By Sarah Roth, MSW, LSW
Although the holidays bring much joy and excitement, they are also a very difficult time for families who have experienced loss. Children are no exception. Feelings of grief may increase or present differently as the holiday season approaches.
So, what can we do to help grieving children?
- Understand that everyone grieves differently. There is no right or wrong way to grieve. Some may find comfort in talking, reminiscing, and doing things to honor the loss they have experienced. For others, these things may not bring comfort at all. Additionally, grief has no distinct timeline or roadmap. Family members may be at different stages of the grieving process. Remember that each family member’s journey is their own.
- Be honest with your children about your emotional experiences. As parents, we often feel we must shield our children from seeing our emotions so we do not further damage or worry them. While we do need to use discretion about what and how we share with our kids, it is also important that we are honest with them. This is especially important in times of loss. Our children are learning from our behavior. Hiding our feelings from our kids can lead to them feeling isolated and confused, as it may send a message that how they are feeling is abnormal. Demonstrating that it is okay to have feelings surrounding the loss is important and vital to everyone’s healing.
- Check in with your kid about their feelings. In addition to communicating with your child about your feelings, it is also important that you check in with your child about their feelings surrounding the loss. This helps you learn how to help them cope with the many emotions that may surface. It is important to relay the message to your children that even though they may be seeing each family member grieve in different ways, you’re all in this together. Encourage them to come to you if they have questions or feelings they do not know how to manage.
- Allow this year to be different while still providing consistency. There is an inherent change that occurs when loss happens. This is especially true during the holidays. Have an open discussion that traditions may look different than they did prior to the loss. Acknowledge that this is okay. It may provide comfort to all involved as opposed to moving through the holiday season as though nothing has happened. You can say things such as, “This holiday might look different because we don’t have ___ spending it here with us anymore. Is there a new tradition you would like to start or a way we could remember __ as we celebrate this year?” You could also ask, “Is there a tradition that we did with ___ that you would like to make sure we continue to do each year?” Providing a good balance of flexibility while not completely stripping the season of its routine is crucial. Working together to find what works for your family is an important way to ensure you are all providing each other with needed support.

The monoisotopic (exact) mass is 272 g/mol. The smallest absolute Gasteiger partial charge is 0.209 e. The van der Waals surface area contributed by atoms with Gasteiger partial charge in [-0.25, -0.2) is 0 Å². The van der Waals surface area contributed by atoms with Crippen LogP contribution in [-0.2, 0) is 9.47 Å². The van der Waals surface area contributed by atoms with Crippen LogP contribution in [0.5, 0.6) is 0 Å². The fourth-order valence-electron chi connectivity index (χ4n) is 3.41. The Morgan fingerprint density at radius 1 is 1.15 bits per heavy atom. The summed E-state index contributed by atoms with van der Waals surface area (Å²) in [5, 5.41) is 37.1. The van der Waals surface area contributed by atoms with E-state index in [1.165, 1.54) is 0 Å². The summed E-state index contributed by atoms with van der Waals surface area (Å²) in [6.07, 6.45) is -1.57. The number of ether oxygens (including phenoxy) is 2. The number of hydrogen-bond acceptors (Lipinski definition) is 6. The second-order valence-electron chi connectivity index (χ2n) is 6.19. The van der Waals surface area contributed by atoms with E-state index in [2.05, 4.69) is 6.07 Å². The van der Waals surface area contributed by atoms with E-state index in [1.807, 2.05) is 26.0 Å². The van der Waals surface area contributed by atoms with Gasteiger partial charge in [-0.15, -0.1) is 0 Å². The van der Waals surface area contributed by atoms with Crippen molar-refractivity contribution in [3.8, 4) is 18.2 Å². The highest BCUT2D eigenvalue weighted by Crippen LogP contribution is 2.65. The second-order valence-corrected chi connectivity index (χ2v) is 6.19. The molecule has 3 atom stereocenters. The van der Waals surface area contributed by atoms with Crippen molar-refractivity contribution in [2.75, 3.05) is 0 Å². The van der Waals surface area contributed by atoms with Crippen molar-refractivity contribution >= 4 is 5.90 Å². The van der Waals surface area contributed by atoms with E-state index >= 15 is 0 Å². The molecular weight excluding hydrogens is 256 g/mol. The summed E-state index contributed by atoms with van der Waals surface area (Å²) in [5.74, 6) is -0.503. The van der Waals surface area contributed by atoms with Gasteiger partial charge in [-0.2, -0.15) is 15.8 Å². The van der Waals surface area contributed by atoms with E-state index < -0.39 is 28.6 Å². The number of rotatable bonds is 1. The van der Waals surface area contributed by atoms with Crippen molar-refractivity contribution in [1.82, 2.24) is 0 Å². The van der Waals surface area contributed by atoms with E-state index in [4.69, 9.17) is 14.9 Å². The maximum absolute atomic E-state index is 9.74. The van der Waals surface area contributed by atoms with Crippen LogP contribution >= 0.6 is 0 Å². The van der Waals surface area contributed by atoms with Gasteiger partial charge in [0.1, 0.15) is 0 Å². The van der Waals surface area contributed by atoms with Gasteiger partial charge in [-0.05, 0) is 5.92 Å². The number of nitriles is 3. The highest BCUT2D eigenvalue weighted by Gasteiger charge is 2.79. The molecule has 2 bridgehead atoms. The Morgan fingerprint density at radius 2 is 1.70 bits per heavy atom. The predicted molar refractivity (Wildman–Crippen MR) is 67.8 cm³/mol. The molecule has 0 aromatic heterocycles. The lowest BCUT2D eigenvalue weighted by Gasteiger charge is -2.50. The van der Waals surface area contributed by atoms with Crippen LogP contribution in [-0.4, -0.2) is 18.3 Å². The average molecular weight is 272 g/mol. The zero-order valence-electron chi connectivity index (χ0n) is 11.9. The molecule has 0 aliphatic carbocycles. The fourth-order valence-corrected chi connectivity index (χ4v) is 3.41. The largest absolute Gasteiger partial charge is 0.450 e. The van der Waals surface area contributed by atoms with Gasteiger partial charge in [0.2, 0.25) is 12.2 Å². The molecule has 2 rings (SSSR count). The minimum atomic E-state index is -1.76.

- Know when to reach out to a mental health professional. If your child is struggling intensely during this time, it may be time to reach out for professional help. If you notice drastic changes in your child, seeking professional help may be the next step. Inability to complete daily tasks for a prolonged period, participating in risky/dangerous behaviors, or disconnecting emotionally are a few signs that seeking help may be beneficial. For some families this may only last a short period, but for others more long-term treatment may be necessary. Checking with your child’s school to see if there are mental health professionals in the building is a good place to start. The child’s family physician may also be able to connect your family with other resources to provide additional support.